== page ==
Friday, March 03, 2006


Two stories below about what "caring" Leftists create:

No mercy for man waiting for surgery:

A mentally disabled Elliot Lake man will have to live with a painful stomach condition for a few more months because Sudbury Regional Hospital (SRH) has a limit on the surgery he needs. The middle-aged man, who was born with his stomach in the wrong place, suffers from severe and painful dry heaves. His condition can be cured by a procedure called laparoscopic anti-reflux surgery, which would change the position of his stomach. However, the hospital has limited Sudbury's two thoracic surgeons to doing just 25 of these surgeries in a fiscal year, and they have already surpassed their limit.

The man was originally scheduled for surgery at Sudbury Regional Hospital in December, but the procedure was cancelled twice, says Heather Tasse, a home support worker for Community Living Algoma who helps to care for the man. The man's surgeon, who has asked not to be named, told Tasse the hospital isn't allowing him to perform any laparoscopic anti-reflux surgeries from the beginning of February until the end of March, when the fiscal year ends.

Demand for his services has been increasing over the past few years. He is one of only a few doctors in the province able to perform anti-reflux surgery in a minimally invasive fashion. Tasse says her client is near the top of the surgeon's 14-month waiting list, because he is in so much pain. "How can you put a cap on people's health?" asks Tass‚. "Maybe more people should ask why (the surgeon) is being limited in the number of these procedures he does. I mean, that's ludicrous."

SRH chief of staff Dr. Chris McKibbon says the hospital has many surgical priorities, and must decide how to allocate funding within their tight budget. The hospital puts a cap on many types of surgeries, not just laparoscopic anti-reflux surgery, he says. "One of the things that you need to understand is that we're funded for particular volumes of all kinds of things. We project how many cardiac surgeries, knee replacements and cataracts we're going to do," says the doctor. "The struggle is try to do the best we can to get it right and actually deliver on our commitments. So is this (capping numbers of surgeries) unique? Not at all."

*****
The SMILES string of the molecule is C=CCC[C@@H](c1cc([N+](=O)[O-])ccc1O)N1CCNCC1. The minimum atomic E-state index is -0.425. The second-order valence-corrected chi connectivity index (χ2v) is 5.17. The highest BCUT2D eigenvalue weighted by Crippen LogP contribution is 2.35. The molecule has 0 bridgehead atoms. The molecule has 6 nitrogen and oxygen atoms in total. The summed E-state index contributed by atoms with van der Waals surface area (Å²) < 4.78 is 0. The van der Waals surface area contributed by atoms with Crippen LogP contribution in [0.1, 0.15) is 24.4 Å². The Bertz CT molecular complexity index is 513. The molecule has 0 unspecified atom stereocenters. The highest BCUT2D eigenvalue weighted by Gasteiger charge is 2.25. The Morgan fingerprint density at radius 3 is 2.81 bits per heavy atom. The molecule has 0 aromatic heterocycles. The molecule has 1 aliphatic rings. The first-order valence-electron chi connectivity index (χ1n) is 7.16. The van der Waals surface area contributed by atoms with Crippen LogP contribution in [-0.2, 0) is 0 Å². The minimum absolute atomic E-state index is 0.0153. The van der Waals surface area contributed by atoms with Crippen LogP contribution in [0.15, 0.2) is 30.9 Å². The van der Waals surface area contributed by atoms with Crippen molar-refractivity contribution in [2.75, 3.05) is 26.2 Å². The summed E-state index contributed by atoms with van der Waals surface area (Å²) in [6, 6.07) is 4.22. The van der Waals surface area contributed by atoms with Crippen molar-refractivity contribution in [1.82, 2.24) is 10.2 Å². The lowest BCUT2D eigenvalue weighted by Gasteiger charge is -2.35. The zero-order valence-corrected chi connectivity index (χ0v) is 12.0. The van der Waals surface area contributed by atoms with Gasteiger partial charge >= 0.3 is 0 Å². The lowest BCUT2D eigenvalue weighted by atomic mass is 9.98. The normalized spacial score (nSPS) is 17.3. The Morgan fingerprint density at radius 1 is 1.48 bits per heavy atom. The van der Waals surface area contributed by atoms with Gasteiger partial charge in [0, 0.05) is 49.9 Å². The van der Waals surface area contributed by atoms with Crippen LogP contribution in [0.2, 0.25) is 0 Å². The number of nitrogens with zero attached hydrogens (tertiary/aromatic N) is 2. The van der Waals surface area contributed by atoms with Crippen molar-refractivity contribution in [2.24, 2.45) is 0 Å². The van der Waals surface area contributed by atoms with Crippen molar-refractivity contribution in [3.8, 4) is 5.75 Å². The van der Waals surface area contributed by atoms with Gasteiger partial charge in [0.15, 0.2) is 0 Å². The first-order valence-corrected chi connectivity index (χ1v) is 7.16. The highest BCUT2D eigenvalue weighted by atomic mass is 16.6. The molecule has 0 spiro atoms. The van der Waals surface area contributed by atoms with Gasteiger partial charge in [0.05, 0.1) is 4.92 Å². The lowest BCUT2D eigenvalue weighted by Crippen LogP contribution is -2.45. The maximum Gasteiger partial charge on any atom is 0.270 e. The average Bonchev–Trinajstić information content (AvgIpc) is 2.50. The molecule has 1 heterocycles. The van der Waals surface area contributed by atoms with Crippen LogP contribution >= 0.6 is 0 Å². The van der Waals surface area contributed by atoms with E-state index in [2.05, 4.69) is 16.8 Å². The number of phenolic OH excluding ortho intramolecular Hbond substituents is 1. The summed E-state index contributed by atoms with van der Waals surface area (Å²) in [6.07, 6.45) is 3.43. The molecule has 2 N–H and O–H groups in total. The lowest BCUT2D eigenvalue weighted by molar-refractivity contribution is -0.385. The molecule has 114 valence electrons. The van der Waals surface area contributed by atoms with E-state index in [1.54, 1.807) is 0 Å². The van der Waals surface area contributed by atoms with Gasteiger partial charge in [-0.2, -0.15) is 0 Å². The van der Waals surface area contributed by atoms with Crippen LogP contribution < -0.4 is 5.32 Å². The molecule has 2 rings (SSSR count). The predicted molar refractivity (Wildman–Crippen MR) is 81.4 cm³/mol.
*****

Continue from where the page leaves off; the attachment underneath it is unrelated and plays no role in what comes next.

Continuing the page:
Couple face long, painful wait for care. Man, wife need knee, hip surgeries:

Incapacitated by joint damage, Joan and Don Brigden have squeezed their lives into two rooms by installing their bed and a shower downstairs. She is 70 and was slated for hip replacement since May; he is 68 and was to get a new knee in September. But then their files and referrals got lost between two Gatineau hospitals. The couple from Bowman, 70 kilometres north of Ottawa, had to start from scratch, facing an eight-month wait for a consultation.

"She's gone from using a cane to a walker to a wheelchair in four months," Don Brigden said of his wife. "We are literally living in two rooms. It's terrible. We shouldn't have to suffer this way."

Montreal orthopedic surgeon Ethan Lichtblau "inherited" the two cases in December after a referral from a family doctor in Hawkesbury, Ont. The Brigdens had expected their suffering would end shortly. They were looking forward to doing their grocery shopping together once again. But this week, they found themselves on yet another waiting list. Lichtblau's hospital, Santa Cabrini, has shut its operating room to knee and hip replacements because of budget restrictions.

When is Quebec's plan of guaranteed wait times going to kick in?, Don Brigden demanded. The Brigdens say they understand surgery delays aren't the hospital's or the surgeon's fault. "But from where I'm sitting, it doesn't seem fair," Joan Brigden said. "You can't blame the doctors - it's the friggin' system," her husband added. "We paid taxes all our lives for this and now they tell us they don't have the money to do it right away."

Tired of waiting for the pain to abate, other Gatineau-area patients have paid $15,000 for hip surgery, done in a private clinic in Laval. The Brigdens are going to wait until Santa Cabrini opens again to knee and hip surgeries in April. "It's just a shame we have to wait that long. She should be walking around being functional," Don Brigden said of his wife. "It's just not right."


For greatest efficiency, lowest cost and maximum choice, ALL hospitals and health insurance schemes should be privately owned and run -- with government-paid vouchers for the very poor and minimal regulation. Both Australia and Sweden have large private sector health systems with government reimbursement for privately-provided services so can a purely private system with some level of government reimbursement or insurance for the poor be so hard to do?

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